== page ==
Signs That May Point Towards Toilet Failure
Toilets are an essential part of life. They allow human waste to leave our homes and travel safely into the sewer or septic system. There are numerous designs available, and each one says it does this or that better than the next. Some brands have taken to commercials showing their commode handling an entire bag of dog food, without stopping up after flushing, and other labels show off their models in magazines, at trade shows, or inside plumbing supply establishments. However, not many people are going to flush ping-pong balls, pet feeds, or other inappropriate objects and they only want to know which unit is best.
Taking a trip to a home improvement store is, sometimes, an overwhelming experience. There are one-piece, two-piece, power-flush, and numerous other toilets stacked from the floor to the ceiling. Additionally, the clerks are also not always savvy on the products that the store sells, so talking with them may become more confusing than informative. Therefore, Crofton residents that are in the market for a new commode should give our plumbers a call to find out their professional recommendations. Not all water closets are created equal, so do some research and ask around to ensure that you get a top-notch model.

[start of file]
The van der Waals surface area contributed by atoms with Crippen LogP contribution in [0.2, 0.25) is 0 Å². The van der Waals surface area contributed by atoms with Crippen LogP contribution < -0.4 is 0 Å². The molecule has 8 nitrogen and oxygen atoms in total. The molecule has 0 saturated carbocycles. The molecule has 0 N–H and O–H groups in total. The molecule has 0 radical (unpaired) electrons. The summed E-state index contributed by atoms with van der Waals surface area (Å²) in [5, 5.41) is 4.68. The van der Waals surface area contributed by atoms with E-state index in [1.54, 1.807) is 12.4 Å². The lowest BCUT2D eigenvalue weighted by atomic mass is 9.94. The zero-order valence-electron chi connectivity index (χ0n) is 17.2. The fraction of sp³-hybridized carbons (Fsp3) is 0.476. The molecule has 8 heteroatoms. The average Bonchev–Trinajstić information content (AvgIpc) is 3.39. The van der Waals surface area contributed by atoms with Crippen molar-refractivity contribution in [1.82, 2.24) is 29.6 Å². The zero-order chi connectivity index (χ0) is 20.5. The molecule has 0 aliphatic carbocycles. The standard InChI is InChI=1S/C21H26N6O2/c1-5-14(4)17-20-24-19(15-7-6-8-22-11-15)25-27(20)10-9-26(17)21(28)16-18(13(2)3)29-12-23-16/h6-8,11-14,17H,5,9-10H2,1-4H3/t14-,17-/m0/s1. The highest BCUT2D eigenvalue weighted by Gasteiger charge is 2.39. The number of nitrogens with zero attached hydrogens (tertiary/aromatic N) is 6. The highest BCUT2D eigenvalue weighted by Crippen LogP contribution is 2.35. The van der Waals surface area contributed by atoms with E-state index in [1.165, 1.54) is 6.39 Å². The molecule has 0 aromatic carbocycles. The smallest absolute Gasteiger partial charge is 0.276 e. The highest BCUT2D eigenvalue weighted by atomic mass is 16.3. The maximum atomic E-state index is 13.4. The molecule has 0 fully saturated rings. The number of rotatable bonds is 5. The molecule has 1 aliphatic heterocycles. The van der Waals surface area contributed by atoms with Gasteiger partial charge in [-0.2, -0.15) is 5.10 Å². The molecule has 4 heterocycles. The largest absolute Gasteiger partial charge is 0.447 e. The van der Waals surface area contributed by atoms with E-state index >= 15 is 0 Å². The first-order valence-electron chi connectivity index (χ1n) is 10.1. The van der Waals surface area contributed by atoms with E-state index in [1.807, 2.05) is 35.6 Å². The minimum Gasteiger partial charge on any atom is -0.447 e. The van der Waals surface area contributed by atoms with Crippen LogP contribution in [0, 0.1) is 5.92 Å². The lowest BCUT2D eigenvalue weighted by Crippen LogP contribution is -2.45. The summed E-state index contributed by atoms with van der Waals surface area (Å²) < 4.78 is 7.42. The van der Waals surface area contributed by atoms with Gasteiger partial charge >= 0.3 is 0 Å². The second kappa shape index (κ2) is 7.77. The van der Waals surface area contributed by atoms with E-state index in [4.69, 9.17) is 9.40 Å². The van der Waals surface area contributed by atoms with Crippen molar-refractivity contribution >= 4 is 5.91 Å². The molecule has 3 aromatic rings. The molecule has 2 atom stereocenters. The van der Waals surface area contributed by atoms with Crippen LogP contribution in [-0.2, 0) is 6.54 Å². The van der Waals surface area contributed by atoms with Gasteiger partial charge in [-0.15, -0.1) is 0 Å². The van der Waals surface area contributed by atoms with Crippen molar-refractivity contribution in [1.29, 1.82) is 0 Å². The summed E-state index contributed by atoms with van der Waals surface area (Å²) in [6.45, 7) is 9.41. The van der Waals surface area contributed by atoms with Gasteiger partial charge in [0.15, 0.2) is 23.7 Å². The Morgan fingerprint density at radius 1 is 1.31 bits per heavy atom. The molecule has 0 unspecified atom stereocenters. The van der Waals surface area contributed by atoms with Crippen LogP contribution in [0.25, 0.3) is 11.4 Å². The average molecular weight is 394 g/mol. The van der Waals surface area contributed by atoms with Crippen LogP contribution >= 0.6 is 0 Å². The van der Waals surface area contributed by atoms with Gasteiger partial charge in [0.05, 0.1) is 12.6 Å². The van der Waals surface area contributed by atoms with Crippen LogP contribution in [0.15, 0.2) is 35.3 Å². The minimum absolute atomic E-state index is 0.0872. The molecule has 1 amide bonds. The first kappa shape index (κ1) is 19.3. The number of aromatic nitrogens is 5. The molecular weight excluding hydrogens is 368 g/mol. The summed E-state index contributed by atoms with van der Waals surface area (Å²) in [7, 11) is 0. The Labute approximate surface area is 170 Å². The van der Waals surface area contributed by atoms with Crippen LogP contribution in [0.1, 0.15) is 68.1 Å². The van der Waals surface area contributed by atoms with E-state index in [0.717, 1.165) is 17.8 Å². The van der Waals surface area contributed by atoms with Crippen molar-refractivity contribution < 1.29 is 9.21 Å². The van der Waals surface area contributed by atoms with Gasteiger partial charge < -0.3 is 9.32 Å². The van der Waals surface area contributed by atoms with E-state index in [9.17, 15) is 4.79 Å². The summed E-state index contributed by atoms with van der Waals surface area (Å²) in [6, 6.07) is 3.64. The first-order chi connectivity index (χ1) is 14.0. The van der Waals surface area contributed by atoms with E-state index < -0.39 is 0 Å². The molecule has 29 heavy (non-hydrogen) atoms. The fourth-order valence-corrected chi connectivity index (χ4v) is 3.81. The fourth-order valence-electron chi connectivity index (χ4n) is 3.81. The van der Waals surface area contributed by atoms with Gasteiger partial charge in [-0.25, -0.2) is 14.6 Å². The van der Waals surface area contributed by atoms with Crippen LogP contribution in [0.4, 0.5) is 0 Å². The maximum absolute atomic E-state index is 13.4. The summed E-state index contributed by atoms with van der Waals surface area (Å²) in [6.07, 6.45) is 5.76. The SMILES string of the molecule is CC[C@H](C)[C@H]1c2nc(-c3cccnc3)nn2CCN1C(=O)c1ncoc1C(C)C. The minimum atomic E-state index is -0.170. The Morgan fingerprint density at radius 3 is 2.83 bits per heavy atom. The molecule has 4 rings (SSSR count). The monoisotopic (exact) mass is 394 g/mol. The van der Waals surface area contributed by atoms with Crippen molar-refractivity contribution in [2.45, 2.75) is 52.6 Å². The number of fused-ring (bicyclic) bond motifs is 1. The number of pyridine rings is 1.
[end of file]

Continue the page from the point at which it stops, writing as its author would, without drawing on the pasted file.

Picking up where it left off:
Without Further Ado, Signs Of Possible Toilet Failure
1. The Water In The Bowl Swirls But Never Goes Down
As commodes age, calcification sets in, and there is no way to remove the deposits entirely. Regardless of how much water is coming from the tank, the liquid in the bowl will merely create ripples and cease to take paper or bowel movements down. The streams do not put out enough pressure to complete the flushing process, and the only thing left to do is replace the toilet. To test the situation, fill a five-gallon bucket with water and carefully pour it into the bowl. Be careful though because if the drain line is stopped up, the commode will overflow onto the floor. However, if it takes the H20 with no problem, calcium deposits are likely the culprit.
2. Visible Leakage Could Be More Than Gaskets And Washers
On many occasions, especially with two-piece toilets, leaking water can be attributed to a loose ballcock, a deteriorating tank-to-bowl gasket, or even decaying tank-to-bowl bolt washers. Unfortunately, in other cases, a hairline crack may be to blame. If the commode is an old, 3.5-gallon model, new bowls and tanks are no longer available. So, when a break is present, toilet failure is in your future. Don’t fret though, and instead, let our team get your restroom back in pristine condition.
Schedule your plumbing inspection today at 410-695-6492